During the evening hours of June 8, Sporadic E-enhanced signals were heard at my Northern Virginia home — the first Sporadic E reception observed by me in 2019. About 45 seconds total of FM Es came into my Airspy R2 radio on June 8 between 8:34 PM and 8:52 PM. It is unclear what stations were coming in and from where, since the signals were so brief. Here’s a rundown of what I heard:
88.9 – fade-up of Christian contemporary music a few times over the span of a few minutes on top of weak semi-local 88.9 WEAA Baltimore, MD (59 miles)
93.5 – strong classic rock fade-up for a few seconds over weak regional tropo from 93.5 WZBH Georgetown, DE (106 miles)
95.1 – a second of country music heard over a listenable regional tropo signal from 95.1 WAYV Atlantic City, NJ (158 miles) (strangely, normally-heard semi-local 95.1 WRBS Baltimore, MD was missing)
All in all, nothing to write home about, but it is good to see that Sporadic E is still alive and well. This is also the first FM Es opening in two years received at my home that occurred into the 8PM hour.
As soon as I wrote about the lack of FM Es in the later months of the summer, a brief Sporadic E opening hit the dials outside of the usual “9-5 M-F” schedule that FM Es has largely followed this year. At 7:22 PM, an unidentified NPR station came in on 89.1 FM, and by 7:35 PM, 92.3 KKGQ and 93.5 KDGS, both relogs, briefly came in with an unidentified AC station on 98.1. The opening, which had signals for about 2 minutes cumulatively, quickly dissipated without any fanfare, with a MUF of 98.1.
92.3 KKGQ Newton, KS, e-skip, 1089 miles
93.5 KDGS Andover, KS, e-skip, 1088 miles
It started out with a bang but ended without fanfare. The 2018 Sporadic E-Skip Season is no more, but even though this season has failed to live up to what I thought it would be, I still feel like it was a step in the right direction.
Sporadic E is a method of signal propagation that, when in effect, allows broadcast signals to be received up to 1500 miles away with clear local reception. It can happen any time of the year, but it is most common during the summer months.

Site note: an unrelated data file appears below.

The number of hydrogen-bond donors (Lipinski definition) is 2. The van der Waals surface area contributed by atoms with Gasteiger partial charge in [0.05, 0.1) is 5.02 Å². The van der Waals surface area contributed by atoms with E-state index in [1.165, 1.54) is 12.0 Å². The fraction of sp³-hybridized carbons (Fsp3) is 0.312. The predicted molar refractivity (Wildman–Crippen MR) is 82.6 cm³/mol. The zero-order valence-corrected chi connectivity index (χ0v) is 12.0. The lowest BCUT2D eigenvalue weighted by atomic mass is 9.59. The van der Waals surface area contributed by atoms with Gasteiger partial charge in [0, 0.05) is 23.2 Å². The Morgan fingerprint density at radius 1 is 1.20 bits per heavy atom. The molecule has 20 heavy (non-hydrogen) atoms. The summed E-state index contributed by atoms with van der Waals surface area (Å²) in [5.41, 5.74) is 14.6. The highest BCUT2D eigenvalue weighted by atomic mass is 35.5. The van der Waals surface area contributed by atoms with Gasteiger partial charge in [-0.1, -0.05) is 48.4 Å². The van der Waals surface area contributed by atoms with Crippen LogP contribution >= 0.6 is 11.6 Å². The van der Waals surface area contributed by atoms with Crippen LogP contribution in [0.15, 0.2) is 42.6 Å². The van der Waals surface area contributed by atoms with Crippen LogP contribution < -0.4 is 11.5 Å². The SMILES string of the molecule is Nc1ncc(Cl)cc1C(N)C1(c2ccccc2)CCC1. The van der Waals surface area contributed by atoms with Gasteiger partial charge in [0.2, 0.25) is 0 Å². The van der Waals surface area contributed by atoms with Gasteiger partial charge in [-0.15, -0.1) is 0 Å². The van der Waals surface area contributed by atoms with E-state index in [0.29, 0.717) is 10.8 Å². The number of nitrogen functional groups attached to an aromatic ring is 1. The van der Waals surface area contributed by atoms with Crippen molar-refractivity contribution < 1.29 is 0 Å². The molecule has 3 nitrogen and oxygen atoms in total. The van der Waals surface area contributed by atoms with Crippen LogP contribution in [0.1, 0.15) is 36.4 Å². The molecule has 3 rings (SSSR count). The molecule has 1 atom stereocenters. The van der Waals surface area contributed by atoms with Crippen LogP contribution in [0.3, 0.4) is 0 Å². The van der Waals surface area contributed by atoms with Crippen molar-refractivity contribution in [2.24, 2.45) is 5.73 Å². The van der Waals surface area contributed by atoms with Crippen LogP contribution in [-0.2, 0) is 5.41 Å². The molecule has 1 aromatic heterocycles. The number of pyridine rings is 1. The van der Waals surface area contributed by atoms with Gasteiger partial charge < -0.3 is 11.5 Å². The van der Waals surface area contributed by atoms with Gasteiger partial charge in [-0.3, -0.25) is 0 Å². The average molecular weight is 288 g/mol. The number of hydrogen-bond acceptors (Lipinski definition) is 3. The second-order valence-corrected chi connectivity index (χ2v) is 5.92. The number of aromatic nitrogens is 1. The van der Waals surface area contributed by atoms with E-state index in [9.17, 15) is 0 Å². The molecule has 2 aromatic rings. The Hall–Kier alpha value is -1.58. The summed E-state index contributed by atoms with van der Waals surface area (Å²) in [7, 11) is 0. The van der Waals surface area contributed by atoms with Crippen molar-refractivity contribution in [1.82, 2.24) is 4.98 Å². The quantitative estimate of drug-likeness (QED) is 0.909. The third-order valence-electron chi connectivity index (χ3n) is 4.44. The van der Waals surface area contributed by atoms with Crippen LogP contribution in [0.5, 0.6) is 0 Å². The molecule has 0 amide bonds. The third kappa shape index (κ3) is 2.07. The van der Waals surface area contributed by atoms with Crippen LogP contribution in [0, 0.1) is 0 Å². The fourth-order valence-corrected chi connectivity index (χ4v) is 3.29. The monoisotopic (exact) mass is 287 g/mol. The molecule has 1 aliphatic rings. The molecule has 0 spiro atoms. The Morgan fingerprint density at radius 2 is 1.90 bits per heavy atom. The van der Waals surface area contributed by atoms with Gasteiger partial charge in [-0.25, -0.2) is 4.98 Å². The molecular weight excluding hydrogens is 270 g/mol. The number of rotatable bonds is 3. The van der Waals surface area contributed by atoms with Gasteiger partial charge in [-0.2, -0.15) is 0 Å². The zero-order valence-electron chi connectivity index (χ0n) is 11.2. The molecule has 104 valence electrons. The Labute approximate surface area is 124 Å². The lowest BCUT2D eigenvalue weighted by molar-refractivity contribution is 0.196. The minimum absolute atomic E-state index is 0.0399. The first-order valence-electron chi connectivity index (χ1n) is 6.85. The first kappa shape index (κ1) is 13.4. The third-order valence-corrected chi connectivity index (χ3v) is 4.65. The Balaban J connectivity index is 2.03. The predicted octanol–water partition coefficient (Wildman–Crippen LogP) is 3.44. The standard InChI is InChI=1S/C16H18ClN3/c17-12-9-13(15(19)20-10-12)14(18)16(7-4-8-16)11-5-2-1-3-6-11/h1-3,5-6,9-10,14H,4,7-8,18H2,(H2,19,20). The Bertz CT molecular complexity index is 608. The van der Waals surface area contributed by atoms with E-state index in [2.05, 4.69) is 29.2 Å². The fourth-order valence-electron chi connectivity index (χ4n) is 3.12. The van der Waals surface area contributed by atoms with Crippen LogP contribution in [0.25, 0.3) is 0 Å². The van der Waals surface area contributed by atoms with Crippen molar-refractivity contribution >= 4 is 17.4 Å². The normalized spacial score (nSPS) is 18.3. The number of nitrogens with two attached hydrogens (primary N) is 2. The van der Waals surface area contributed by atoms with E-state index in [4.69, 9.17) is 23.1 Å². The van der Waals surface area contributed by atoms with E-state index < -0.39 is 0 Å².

When I started to monitor daily for FM Es in 2006, living in the summer months usually meant having to plan everything around an always-present Sporadic E opening. I’ve turned down social invitations and put off errands countless times because a mammoth FM Es opening was brewing on the dial. Beginning in 2009, Sporadic E came in less and less, getting progressively got worse each year until it hit a lowpoint in 2017, where I only received 33 minutes total of Sporadic E the entire season — compared to 1471 minutes in 2014.
On the surface, 2018 seemed to be the first skip season in years where things started to turn around. This year, I received 347 total minutes of skip with 5 new FM logs from 8 openings. During this season, I logged my 1900th FM station, and 4 of my 5 new FM logs were received from one unattended opening on 6/6/18.
I was on vacation on June 16-24, 2018. During that time I had two FM Es openings: one on 6/20/18 while I was outside of New York, NY, which lasted 100 minutes and brought in 26 stations from the Midwest and Upper Midwest. This opening was very strong, with many distant signals toppling the local NYC FM stations in a manner that I haven’t seen since 2016. Another respectable opening into the same general area was also observed on 6/26/18 while I was in Providence, RI, with a few RDS decodes but not as strong as the NYC opening. Within the same time period and weeks thereafter, reports of top-of-the-band FM Es from other DXers flooded into
Another bland Sporadic E opening was picked up on my unattended recordings on June 20. I have no idea if this was a good opening or not, since I was at work when it happened. I had my two radios recording 92.1 and 101.7 FM. At 12:34 PM, an unidentified religious station came in on 92.1 for 1 minute, and at 12:40 PM, an unidentified country station was heard on 101.7. The Es signals disappeared at 12:40 PM.
A very brief sporadic E opening was heard in my car on July 16 just outside of my Woodbridge, VA home. Signals below 92.1 FM became unstable at about 7:28 PM, but nothing solid was heard, until a 10-second fade-in from relog 89.1 WPAS Pascagoula, MS @ 847 miles, complete with RDS, came in and disappeared. After WPAS left, an unID CCM signal was heard on 89.5 FM for another 10 seconds before the opening ended.
A fairly weak Sporadic E opening into the upper Midwest brought in FM signals from Minnesota and South Dakota to Northern Virginia on July 10. Skip started at 5:25 PM and was heard for about 5 minutes total between that time and 5:51 PM. The signals were all short-lived, with a MUF of 98.9. This contrasts with other DXers’ online reports of top-of-the-band skip with strong signals and HD Radio decodes. Either way, I am glad to have received one new log from this opening, 92.1 KORN, which was identified by its RDS decode. KORN is the first Sporadic E signal that I have received RDS from since I started to use the Airspy R2 SDR radio. My DX Log and RDS/HD Radio Screenshots pages have been updated with the new content below.
92.1 KORN Parkston, SD, e-skip, 1128 miles
Other stations received:
unID 91.7 NPR
92.1 KLQP Madison, MN, 1065 miles
unID 93.5 classic hits
unID 97.3 CHR
unID 98.9 country